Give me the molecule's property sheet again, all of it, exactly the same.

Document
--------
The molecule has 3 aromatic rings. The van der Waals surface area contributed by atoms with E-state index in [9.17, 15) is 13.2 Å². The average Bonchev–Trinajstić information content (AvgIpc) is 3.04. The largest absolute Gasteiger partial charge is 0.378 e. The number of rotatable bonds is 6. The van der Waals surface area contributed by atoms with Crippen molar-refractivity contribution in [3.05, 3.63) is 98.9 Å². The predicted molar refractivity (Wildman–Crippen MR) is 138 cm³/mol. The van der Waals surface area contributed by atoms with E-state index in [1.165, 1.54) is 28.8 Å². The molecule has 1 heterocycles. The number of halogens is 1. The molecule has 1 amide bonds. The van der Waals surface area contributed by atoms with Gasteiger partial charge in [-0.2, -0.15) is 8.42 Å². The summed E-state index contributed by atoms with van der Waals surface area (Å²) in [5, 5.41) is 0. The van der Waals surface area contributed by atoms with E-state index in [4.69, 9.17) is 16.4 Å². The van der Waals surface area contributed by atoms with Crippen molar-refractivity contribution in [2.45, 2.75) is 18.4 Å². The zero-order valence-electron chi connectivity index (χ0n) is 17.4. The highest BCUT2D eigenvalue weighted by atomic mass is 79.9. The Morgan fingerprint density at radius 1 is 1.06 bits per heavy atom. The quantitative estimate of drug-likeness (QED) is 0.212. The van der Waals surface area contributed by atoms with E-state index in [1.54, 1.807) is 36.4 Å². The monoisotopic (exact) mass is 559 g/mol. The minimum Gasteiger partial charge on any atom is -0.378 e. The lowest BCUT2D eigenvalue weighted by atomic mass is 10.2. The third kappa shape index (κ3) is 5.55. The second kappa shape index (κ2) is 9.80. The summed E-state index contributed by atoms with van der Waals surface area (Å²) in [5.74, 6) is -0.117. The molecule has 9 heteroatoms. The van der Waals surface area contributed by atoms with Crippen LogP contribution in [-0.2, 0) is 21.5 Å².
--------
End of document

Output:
The molecule has 3 aromatic rings. The van der Waals surface area contributed by atoms with E-state index in [9.17, 15) is 13.2 Å². The average Bonchev–Trinajstić information content (AvgIpc) is 3.04. The largest absolute Gasteiger partial charge is 0.378 e. The number of rotatable bonds is 6. The van der Waals surface area contributed by atoms with Crippen molar-refractivity contribution in [3.05, 3.63) is 98.9 Å². The predicted molar refractivity (Wildman–Crippen MR) is 138 cm³/mol. The van der Waals surface area contributed by atoms with E-state index in [1.165, 1.54) is 28.8 Å². The molecule has 1 heterocycles. The number of halogens is 1. The molecule has 1 amide bonds. The van der Waals surface area contributed by atoms with Gasteiger partial charge in [-0.2, -0.15) is 8.42 Å². The summed E-state index contributed by atoms with van der Waals surface area (Å²) in [5, 5.41) is 0. The van der Waals surface area contributed by atoms with E-state index in [4.69, 9.17) is 16.4 Å². The van der Waals surface area contributed by atoms with Crippen molar-refractivity contribution in [2.45, 2.75) is 18.4 Å². The zero-order valence-electron chi connectivity index (χ0n) is 17.4. The highest BCUT2D eigenvalue weighted by atomic mass is 79.9. The Morgan fingerprint density at radius 1 is 1.06 bits per heavy atom. The quantitative estimate of drug-likeness (QED) is 0.212. The van der Waals surface area contributed by atoms with E-state index in [1.54, 1.807) is 36.4 Å². The monoisotopic (exact) mass is 559 g/mol. The minimum Gasteiger partial charge on any atom is -0.378 e. The lowest BCUT2D eigenvalue weighted by atomic mass is 10.2. The third kappa shape index (κ3) is 5.55. The second kappa shape index (κ2) is 9.80. The summed E-state index contributed by atoms with van der Waals surface area (Å²) in [5.74, 6) is -0.117. The molecule has 9 heteroatoms. The van der Waals surface area contributed by atoms with Crippen LogP contribution in [-0.2, 0) is 21.5 Å².